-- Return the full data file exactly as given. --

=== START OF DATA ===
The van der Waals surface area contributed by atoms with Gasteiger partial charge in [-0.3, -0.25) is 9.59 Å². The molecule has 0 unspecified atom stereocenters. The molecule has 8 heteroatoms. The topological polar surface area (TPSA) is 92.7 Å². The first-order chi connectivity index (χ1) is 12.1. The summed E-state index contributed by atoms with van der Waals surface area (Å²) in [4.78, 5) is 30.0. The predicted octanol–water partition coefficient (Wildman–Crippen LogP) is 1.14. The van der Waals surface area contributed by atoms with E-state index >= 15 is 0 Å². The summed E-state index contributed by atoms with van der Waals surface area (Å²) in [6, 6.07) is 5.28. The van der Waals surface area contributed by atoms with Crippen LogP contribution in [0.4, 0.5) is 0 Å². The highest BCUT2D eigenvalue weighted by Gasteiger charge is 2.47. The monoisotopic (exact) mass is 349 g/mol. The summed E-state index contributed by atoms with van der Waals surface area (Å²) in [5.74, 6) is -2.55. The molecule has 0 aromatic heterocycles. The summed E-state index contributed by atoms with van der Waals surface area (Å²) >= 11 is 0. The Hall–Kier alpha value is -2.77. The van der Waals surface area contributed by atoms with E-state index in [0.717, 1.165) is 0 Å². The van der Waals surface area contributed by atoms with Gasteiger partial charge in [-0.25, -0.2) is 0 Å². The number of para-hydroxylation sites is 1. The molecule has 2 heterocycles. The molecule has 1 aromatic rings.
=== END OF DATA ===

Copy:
The van der Waals surface area contributed by atoms with Gasteiger partial charge in [-0.3, -0.25) is 9.59 Å². The molecule has 0 unspecified atom stereocenters. The molecule has 8 heteroatoms. The topological polar surface area (TPSA) is 92.7 Å². The first-order chi connectivity index (χ1) is 12.1. The summed E-state index contributed by atoms with van der Waals surface area (Å²) in [4.78, 5) is 30.0. The predicted octanol–water partition coefficient (Wildman–Crippen LogP) is 1.14. The van der Waals surface area contributed by atoms with E-state index >= 15 is 0 Å². The summed E-state index contributed by atoms with van der Waals surface area (Å²) in [6, 6.07) is 5.28. The van der Waals surface area contributed by atoms with Crippen LogP contribution in [0.4, 0.5) is 0 Å². The highest BCUT2D eigenvalue weighted by Gasteiger charge is 2.47. The monoisotopic (exact) mass is 349 g/mol. The summed E-state index contributed by atoms with van der Waals surface area (Å²) in [5.74, 6) is -2.55. The molecule has 0 aromatic heterocycles. The summed E-state index contributed by atoms with van der Waals surface area (Å²) >= 11 is 0. The Hall–Kier alpha value is -2.77. The van der Waals surface area contributed by atoms with E-state index in [0.717, 1.165) is 0 Å². The van der Waals surface area contributed by atoms with Gasteiger partial charge in [-0.25, -0.2) is 0 Å². The number of para-hydroxylation sites is 1. The molecule has 2 heterocycles. The molecule has 1 aromatic rings.